Clayburn v. Maghaddam et al
ORDER AND FINDINGS AND RECOMMENDATIONS signed by Magistrate Judge Allison Claire on 8/28/17. This case has been ASSIGNED to District Judge Morrison C. England, Jr. and Magistrate Judge Allison Claire. The New Case Number is: 2:16-cv-1995 MCE AC P. IT IS RECOMMENDED that this Action be dismissed without prejudice for failure to prosecute. These Findings and Recommendations are submitted to Judge Morrison C. England, Jr. Objections to these F&Rs due within fourteen days. (Mena-Sanchez, L)
UNITED STATES DISTRICT COURT
FOR THE EASTERN DISTRICT OF CALIFORNIA
No. 2:16-cv-01995 AC P
ORDER AND FINDINGS AND
EILYA MAGHADDAM, et al.,
Plaintiff is a state prisoner proceeding without counsel in an action brought under 42
U.S.C. § 1983. On June 7, 2017, the court found service appropriate for five of the fourteen
defendants named in plaintiff’s complaint. ECF No. 6. Plaintiff was offered the choice of: (1)
proceeding with his claims against the five aforementioned defendants by submitting the
appropriate service documents; or (2) filing an amended complaint which addressed the problems
with his other claims. Id. The former option required plaintiff to submit the required service
documents within thirty days of the court’s order and the latter required him to submit an
amended complaint within that same deadline. Id. More than thirty days passed and plaintiff did
not submit the required service documents, an amended complaint, or a motion for extension of
On July 20, 2017, the court notified plaintiff of his failure to meet this deadline and
afforded him a final thirty day extension to submit either the required service documents or an
amended complaint. ECF No. 9. Plaintiff was warned that if he failed to respond within the time
provided, the court would recommend that this action be dismissed for failure to prosecute. Id.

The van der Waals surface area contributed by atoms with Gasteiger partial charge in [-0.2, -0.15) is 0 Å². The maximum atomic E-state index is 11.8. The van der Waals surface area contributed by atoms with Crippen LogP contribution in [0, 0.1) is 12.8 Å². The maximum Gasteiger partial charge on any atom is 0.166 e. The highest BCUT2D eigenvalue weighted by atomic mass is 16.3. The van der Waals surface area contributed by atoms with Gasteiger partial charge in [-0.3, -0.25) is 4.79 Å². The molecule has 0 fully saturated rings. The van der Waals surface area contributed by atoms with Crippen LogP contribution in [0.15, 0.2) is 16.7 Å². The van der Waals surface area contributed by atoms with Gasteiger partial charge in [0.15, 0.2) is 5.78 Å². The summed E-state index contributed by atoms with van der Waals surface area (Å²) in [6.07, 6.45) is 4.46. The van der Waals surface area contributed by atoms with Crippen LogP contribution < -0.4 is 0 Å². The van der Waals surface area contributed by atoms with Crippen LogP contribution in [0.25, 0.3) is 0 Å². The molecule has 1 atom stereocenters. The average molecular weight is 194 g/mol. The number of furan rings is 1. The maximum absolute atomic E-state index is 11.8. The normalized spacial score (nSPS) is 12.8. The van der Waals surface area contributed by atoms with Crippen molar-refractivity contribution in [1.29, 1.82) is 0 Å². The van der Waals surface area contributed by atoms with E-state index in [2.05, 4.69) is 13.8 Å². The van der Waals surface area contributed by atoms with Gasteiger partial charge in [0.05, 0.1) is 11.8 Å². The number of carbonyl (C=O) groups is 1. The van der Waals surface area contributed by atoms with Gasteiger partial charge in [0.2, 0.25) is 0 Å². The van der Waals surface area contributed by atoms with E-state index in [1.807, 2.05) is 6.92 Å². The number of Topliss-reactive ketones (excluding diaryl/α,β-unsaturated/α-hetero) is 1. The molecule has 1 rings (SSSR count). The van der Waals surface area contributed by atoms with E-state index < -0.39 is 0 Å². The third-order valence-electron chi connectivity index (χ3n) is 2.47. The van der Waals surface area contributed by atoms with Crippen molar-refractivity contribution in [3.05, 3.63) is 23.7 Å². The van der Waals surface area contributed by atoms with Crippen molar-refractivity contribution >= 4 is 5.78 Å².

Plaintiff has not complied with or sought an extension of time to comply with that order.
The Local Rules provide that “[f]ailure of counsel or of a party to comply with . . . any
order of the Court may be grounds for the imposition by the Court of any and all sanctions . . .
within the inherent power of the Court.” Local Rule 110. The Ninth Circuit has held that
“[d]istrict courts have inherent power to control their dockets” and that in “the exercise of that
power they may impose sanctions including, where appropriate, default or dismissal.” Thompson
v. Housing Authority of Los Angeles, 782 F.2d 829, 831 (9th Cir. 1986). Defendants cannot be
served without plaintiff’s compliance and, consequently, this case cannot move forward.
Based on the foregoing, the court concludes that dismissal without prejudice is the most
appropriate sanction in this case. It is THERFORE ORDERED that the Clerk of Court shall
assign a district judge to this case to rule on these recommendations and it is RECOMMENDED
that this action be DISMISSED without prejudice for failure to prosecute.
These findings and recommendations are submitted to the United States District Judge
assigned to this case, pursuant to the provisions of 28 U.S.C. § 636(b)(l). Within fourteen days
after being served with these findings and recommendations, plaintiff may file written objections
with the court. Such document should be captioned “Objections to Magistrate Judge’s Findings
and Recommendations.” Local Rule 304(d). Plaintiff is advised that failure to file objections
within the specified time may waive the right to appeal the District Court’s order. Martinez v.
Ylst, 951 F.2d 1153 (9th Cir. 1991).
DATED: August 28, 2017
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